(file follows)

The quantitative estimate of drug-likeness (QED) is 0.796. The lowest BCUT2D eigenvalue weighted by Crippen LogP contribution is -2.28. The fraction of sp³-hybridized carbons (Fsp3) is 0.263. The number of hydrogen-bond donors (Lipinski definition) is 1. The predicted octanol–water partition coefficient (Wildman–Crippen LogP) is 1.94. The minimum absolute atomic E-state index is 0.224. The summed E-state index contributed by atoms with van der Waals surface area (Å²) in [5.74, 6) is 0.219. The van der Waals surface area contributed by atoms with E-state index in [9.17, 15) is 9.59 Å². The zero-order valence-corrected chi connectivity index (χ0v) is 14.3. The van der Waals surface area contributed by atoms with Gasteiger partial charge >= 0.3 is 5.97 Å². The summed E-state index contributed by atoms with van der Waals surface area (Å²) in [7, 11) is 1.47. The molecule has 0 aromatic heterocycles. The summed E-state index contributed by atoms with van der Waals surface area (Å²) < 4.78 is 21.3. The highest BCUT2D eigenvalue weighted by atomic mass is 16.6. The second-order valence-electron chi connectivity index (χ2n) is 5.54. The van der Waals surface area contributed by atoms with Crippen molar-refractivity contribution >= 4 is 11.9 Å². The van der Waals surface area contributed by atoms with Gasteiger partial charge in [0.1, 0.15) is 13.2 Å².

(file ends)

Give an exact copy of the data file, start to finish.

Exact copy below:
The quantitative estimate of drug-likeness (QED) is 0.796. The lowest BCUT2D eigenvalue weighted by Crippen LogP contribution is -2.28. The fraction of sp³-hybridized carbons (Fsp3) is 0.263. The number of hydrogen-bond donors (Lipinski definition) is 1. The predicted octanol–water partition coefficient (Wildman–Crippen LogP) is 1.94. The minimum absolute atomic E-state index is 0.224. The summed E-state index contributed by atoms with van der Waals surface area (Å²) in [5.74, 6) is 0.219. The van der Waals surface area contributed by atoms with E-state index in [9.17, 15) is 9.59 Å². The zero-order valence-corrected chi connectivity index (χ0v) is 14.3. The van der Waals surface area contributed by atoms with Gasteiger partial charge >= 0.3 is 5.97 Å². The summed E-state index contributed by atoms with van der Waals surface area (Å²) in [7, 11) is 1.47. The molecule has 0 aromatic heterocycles. The summed E-state index contributed by atoms with van der Waals surface area (Å²) < 4.78 is 21.3. The highest BCUT2D eigenvalue weighted by atomic mass is 16.6. The second-order valence-electron chi connectivity index (χ2n) is 5.54. The van der Waals surface area contributed by atoms with Crippen molar-refractivity contribution >= 4 is 11.9 Å². The van der Waals surface area contributed by atoms with Gasteiger partial charge in [0.1, 0.15) is 13.2 Å².